delayed transfer of care iBCF funding

A short-term £674 million government funding programme has helped promote independent living and reduce delayed discharges across the social care system according to new statistics, reinforcing local authorities calls to guarantee the funding for the future.

Released on the 7th October by the Government, the statistics concern outcomes relating to the Improved Better Care Fund (iBCF) spending, a funding programme aiming to join-up health and care services and increase independence at home.

Coordinating the provision of social care in 150 areas in England, Health and Wellbeing Boards reported progress from money spent to meet adult social care needs, reduce pressure on the NHS and support the social care market.

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In particular, the Boards stated that this year’s funding had paid for almost 75,000 extra home care packages, over 15,500 additional care home placements, social care provider fee increases in 90 percent of Health and Wellbeing Board areas.

According to the Health and Wellbeing Boards, this helped to reduce delayed transfers of care and free up hospital beds through supporting more people to be discharged from hospital when they were ready, with 122 projects last year.

Luke Hall MP, Local Government Minister, said: “Councils are on the frontline caring for some of the most vulnerable people in our society and we are determined to continue supporting them in this vital work.

“We have listened to their feedback and I am delighted our funding has provided almost 13 million extra hours of care at home, improving people’s quality of life and giving them greater independence.”

The additional iBCF funding forms part of an additional £2 billion for councils to deliver adult social care from 2017 to 2020, announced at the Spring Budget 2017.

Recently, a group representing 36 county local authorities called on the Government to secure the grants such as the iBCF that make-up the £2 billion past 2020, stating that short-term renewals make long-term planning difficult and warning crucial care services for vulnerable people hang in the balance.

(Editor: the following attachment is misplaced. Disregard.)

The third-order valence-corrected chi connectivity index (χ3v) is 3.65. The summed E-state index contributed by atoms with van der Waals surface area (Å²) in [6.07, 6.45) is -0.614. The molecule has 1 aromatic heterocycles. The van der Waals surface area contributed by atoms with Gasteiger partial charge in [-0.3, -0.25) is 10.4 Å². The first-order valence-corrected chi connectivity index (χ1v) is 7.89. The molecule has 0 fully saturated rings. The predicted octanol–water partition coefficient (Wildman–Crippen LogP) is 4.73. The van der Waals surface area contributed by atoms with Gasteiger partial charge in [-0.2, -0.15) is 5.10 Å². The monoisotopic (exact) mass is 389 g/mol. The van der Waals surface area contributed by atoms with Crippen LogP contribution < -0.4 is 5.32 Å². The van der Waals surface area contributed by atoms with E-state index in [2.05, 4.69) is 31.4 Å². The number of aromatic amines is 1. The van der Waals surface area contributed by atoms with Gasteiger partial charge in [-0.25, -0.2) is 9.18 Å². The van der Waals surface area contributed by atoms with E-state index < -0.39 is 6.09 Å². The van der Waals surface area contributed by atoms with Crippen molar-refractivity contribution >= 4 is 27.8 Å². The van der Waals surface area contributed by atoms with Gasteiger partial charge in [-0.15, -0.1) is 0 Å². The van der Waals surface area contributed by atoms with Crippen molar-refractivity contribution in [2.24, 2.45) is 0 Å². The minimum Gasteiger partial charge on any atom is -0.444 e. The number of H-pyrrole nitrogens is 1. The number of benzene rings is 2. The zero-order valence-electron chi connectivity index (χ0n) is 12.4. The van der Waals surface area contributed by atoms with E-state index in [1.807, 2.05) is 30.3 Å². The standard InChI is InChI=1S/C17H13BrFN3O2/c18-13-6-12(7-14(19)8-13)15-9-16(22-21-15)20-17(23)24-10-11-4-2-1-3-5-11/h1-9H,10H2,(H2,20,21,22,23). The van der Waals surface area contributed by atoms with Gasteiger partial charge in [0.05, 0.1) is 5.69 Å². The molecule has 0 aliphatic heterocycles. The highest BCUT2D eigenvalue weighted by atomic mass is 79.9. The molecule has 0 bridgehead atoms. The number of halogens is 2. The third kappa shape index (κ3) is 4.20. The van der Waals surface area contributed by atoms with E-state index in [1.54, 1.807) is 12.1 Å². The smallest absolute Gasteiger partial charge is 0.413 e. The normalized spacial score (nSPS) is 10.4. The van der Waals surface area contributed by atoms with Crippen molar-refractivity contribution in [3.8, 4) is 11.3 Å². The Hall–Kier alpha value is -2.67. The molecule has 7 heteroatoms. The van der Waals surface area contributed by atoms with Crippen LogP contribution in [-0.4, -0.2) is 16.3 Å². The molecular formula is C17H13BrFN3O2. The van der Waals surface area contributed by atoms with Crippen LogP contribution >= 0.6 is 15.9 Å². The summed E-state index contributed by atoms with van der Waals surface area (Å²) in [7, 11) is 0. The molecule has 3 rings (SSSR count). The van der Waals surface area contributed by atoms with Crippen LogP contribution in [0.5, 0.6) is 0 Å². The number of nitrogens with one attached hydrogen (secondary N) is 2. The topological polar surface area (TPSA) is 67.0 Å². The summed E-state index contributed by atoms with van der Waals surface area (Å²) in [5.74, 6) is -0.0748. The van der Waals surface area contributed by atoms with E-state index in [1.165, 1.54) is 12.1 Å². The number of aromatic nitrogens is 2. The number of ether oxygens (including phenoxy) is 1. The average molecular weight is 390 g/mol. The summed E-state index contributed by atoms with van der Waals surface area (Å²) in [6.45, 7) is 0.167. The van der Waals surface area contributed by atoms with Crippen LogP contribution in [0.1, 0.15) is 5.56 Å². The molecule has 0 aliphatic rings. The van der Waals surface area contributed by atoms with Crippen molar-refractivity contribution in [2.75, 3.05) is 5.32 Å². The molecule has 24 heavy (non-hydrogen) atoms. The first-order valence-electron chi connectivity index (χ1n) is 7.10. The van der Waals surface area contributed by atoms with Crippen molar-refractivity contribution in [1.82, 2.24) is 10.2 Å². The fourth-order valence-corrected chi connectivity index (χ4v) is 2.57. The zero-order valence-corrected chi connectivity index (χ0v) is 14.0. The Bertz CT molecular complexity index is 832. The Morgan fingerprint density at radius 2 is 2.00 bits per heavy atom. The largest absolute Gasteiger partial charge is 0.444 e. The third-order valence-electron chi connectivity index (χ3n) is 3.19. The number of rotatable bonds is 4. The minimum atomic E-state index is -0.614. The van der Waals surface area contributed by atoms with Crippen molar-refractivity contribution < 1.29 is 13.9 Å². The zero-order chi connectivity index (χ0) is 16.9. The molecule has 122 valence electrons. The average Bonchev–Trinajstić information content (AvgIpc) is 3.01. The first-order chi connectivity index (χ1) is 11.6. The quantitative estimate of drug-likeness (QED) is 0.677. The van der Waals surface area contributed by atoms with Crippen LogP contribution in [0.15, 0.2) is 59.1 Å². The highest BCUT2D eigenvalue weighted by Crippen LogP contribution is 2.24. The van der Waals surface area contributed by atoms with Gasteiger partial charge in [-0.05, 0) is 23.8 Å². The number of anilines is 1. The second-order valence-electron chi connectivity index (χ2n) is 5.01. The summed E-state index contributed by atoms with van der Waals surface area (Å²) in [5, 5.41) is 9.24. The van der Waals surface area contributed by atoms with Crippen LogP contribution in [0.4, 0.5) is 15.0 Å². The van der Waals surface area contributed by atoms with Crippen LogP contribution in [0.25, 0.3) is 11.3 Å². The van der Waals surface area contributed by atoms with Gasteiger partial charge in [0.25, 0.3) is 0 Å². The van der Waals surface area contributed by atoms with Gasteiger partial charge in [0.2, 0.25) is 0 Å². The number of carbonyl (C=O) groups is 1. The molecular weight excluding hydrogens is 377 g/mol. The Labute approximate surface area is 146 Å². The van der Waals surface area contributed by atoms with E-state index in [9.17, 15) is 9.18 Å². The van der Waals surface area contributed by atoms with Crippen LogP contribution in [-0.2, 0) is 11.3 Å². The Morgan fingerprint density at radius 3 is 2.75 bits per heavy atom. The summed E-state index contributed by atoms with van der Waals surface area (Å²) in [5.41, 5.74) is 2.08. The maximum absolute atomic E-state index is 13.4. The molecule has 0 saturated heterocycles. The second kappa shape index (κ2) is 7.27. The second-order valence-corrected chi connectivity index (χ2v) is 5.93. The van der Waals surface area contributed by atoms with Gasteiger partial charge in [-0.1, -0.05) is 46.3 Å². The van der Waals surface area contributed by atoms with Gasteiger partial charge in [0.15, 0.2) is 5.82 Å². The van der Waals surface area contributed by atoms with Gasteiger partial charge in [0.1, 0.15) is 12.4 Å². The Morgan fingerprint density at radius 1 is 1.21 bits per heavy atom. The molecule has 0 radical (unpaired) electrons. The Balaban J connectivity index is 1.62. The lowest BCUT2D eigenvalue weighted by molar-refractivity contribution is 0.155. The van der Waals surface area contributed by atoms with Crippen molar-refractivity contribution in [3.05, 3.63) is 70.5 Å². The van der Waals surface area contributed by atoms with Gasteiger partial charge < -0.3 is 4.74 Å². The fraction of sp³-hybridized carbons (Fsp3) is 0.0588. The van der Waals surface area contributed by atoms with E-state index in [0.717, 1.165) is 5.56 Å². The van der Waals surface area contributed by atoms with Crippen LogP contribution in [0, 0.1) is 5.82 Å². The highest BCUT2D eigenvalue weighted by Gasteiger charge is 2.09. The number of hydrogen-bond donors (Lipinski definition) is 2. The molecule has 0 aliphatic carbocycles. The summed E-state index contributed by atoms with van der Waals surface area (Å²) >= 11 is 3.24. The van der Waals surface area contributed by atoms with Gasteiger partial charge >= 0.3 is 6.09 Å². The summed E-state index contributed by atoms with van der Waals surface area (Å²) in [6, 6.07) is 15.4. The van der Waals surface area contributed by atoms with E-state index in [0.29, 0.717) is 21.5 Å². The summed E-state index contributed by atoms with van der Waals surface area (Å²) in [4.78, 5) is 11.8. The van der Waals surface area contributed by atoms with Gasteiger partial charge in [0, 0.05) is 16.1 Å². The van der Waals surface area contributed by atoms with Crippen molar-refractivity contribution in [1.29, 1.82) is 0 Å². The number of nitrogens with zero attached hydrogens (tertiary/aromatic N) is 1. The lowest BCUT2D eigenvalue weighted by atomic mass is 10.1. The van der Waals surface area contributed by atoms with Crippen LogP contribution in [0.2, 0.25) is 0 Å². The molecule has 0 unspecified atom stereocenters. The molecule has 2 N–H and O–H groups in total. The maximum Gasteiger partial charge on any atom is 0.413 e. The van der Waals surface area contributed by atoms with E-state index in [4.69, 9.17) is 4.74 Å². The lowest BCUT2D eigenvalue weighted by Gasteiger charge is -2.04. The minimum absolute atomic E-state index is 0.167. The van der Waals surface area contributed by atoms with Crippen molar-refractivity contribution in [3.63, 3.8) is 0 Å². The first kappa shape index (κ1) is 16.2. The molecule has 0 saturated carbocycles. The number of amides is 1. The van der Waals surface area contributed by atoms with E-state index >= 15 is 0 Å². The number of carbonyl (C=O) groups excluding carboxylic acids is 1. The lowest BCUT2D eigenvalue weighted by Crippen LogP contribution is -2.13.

Minister for Care, Caroline Dinenage MP, said: “We are determined to ensure people are able to access good quality, compassionate care by better joining up councils and health services.

“The Improved Better Care Fund has had a huge impact on local communities ensuring more of our most vulnerable in society are getting the help and support they need to stay living at home for longer and ensuring the local care market stays sustainable.”

As announced at the Spending Round, next year local government will have access to an additional £1 billion grant for adults and children’s social care, on top of existing social care funding (which includes the iBCF).

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https://i0.wp.com/thiis.co.uk/wp-content/uploads/2019/10/delayed-transfer-of-care-iBCF-funding.jpg?fit=1000%2C691&ssl=1https://i0.wp.com/thiis.co.uk/wp-content/uploads/2019/10/delayed-transfer-of-care-iBCF-funding.jpg?resize=150%2C150&ssl=1Calvin BarnettGovernment & LegislationInvestments & FundingNewsroombed blocking,delayed transfers,Department for Health and Social Care,Health and Wellbeing Boards,hospital bed,iBCF,Improved Better Care Fund,Local government,social care crisis,social care servicesA short-term £674 million government funding programme has helped promote independent living and reduce delayed discharges across the social care system according to new statistics, reinforcing local authorities calls to guarantee the funding for the future. Released on the 7th October by the Government, the statistics concern outcomes relating to...News, views & products for mobility, access and independent living professionals